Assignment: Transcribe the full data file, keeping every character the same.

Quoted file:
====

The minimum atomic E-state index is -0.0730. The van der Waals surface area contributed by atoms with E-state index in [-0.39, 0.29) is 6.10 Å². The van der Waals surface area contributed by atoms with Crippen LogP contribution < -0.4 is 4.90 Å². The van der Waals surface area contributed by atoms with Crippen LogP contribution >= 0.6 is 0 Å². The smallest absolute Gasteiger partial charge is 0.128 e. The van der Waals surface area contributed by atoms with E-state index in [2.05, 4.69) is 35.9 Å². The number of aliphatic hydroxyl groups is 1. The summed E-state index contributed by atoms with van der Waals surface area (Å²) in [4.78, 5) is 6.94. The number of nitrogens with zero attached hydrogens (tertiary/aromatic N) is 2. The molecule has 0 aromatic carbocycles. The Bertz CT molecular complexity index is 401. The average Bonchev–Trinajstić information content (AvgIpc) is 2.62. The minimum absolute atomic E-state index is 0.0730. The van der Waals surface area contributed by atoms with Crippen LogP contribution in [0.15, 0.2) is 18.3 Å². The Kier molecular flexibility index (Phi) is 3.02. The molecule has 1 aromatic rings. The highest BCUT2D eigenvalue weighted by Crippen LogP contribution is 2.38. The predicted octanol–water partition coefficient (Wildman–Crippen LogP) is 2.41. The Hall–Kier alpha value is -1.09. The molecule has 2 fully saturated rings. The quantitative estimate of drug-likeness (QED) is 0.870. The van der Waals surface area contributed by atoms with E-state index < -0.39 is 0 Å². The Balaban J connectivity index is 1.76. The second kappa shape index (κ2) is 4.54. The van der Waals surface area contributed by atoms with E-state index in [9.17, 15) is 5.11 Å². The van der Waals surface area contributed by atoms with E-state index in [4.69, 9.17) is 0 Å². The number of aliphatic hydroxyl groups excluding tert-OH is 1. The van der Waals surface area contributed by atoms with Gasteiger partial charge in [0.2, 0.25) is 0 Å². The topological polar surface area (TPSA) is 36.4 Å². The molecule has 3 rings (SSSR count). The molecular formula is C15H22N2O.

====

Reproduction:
The minimum atomic E-state index is -0.0730. The van der Waals surface area contributed by atoms with E-state index in [-0.39, 0.29) is 6.10 Å². The van der Waals surface area contributed by atoms with Crippen LogP contribution < -0.4 is 4.90 Å². The van der Waals surface area contributed by atoms with Crippen LogP contribution >= 0.6 is 0 Å². The smallest absolute Gasteiger partial charge is 0.128 e. The van der Waals surface area contributed by atoms with E-state index in [2.05, 4.69) is 35.9 Å². The number of aliphatic hydroxyl groups is 1. The summed E-state index contributed by atoms with van der Waals surface area (Å²) in [4.78, 5) is 6.94. The number of nitrogens with zero attached hydrogens (tertiary/aromatic N) is 2. The molecule has 0 aromatic carbocycles. The Bertz CT molecular complexity index is 401. The average Bonchev–Trinajstić information content (AvgIpc) is 2.62. The minimum absolute atomic E-state index is 0.0730. The van der Waals surface area contributed by atoms with Crippen LogP contribution in [0.15, 0.2) is 18.3 Å². The Kier molecular flexibility index (Phi) is 3.02. The molecule has 1 aromatic rings. The highest BCUT2D eigenvalue weighted by Crippen LogP contribution is 2.38. The predicted octanol–water partition coefficient (Wildman–Crippen LogP) is 2.41. The Hall–Kier alpha value is -1.09. The molecule has 2 fully saturated rings. The quantitative estimate of drug-likeness (QED) is 0.870. The van der Waals surface area contributed by atoms with E-state index < -0.39 is 0 Å². The Balaban J connectivity index is 1.76. The second kappa shape index (κ2) is 4.54. The van der Waals surface area contributed by atoms with E-state index in [9.17, 15) is 5.11 Å². The van der Waals surface area contributed by atoms with E-state index in [4.69, 9.17) is 0 Å². The number of aliphatic hydroxyl groups excluding tert-OH is 1. The van der Waals surface area contributed by atoms with Gasteiger partial charge in [0.2, 0.25) is 0 Å². The topological polar surface area (TPSA) is 36.4 Å². The molecule has 3 rings (SSSR count). The molecular formula is C15H22N2O.